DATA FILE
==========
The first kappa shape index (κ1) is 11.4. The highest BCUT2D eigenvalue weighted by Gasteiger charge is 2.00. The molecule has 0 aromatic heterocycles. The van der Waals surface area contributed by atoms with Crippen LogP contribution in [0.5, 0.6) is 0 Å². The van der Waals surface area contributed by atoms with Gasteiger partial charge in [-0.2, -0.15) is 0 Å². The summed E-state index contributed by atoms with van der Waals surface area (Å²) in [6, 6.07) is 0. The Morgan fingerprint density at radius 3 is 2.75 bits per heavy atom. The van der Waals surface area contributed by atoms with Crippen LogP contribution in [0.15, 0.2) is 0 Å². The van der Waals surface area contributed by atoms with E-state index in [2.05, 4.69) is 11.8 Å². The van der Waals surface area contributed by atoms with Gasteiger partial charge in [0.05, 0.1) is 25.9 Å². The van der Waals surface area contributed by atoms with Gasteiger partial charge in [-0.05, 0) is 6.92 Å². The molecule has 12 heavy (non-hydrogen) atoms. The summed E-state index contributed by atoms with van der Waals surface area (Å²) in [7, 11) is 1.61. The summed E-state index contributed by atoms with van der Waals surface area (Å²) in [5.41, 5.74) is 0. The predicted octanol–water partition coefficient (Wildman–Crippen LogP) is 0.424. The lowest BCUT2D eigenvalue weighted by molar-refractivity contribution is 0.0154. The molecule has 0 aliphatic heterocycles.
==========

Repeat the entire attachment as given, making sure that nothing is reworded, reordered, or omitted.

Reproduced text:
The first kappa shape index (κ1) is 11.4. The highest BCUT2D eigenvalue weighted by Gasteiger charge is 2.00. The molecule has 0 aromatic heterocycles. The van der Waals surface area contributed by atoms with Crippen LogP contribution in [0.5, 0.6) is 0 Å². The van der Waals surface area contributed by atoms with Gasteiger partial charge in [-0.2, -0.15) is 0 Å². The summed E-state index contributed by atoms with van der Waals surface area (Å²) in [6, 6.07) is 0. The Morgan fingerprint density at radius 3 is 2.75 bits per heavy atom. The van der Waals surface area contributed by atoms with Crippen LogP contribution in [0.15, 0.2) is 0 Å². The van der Waals surface area contributed by atoms with E-state index in [2.05, 4.69) is 11.8 Å². The van der Waals surface area contributed by atoms with Gasteiger partial charge in [0.05, 0.1) is 25.9 Å². The van der Waals surface area contributed by atoms with Gasteiger partial charge in [-0.05, 0) is 6.92 Å². The molecule has 12 heavy (non-hydrogen) atoms. The summed E-state index contributed by atoms with van der Waals surface area (Å²) in [7, 11) is 1.61. The summed E-state index contributed by atoms with van der Waals surface area (Å²) in [5.41, 5.74) is 0. The predicted octanol–water partition coefficient (Wildman–Crippen LogP) is 0.424. The lowest BCUT2D eigenvalue weighted by molar-refractivity contribution is 0.0154. The molecule has 0 aliphatic heterocycles.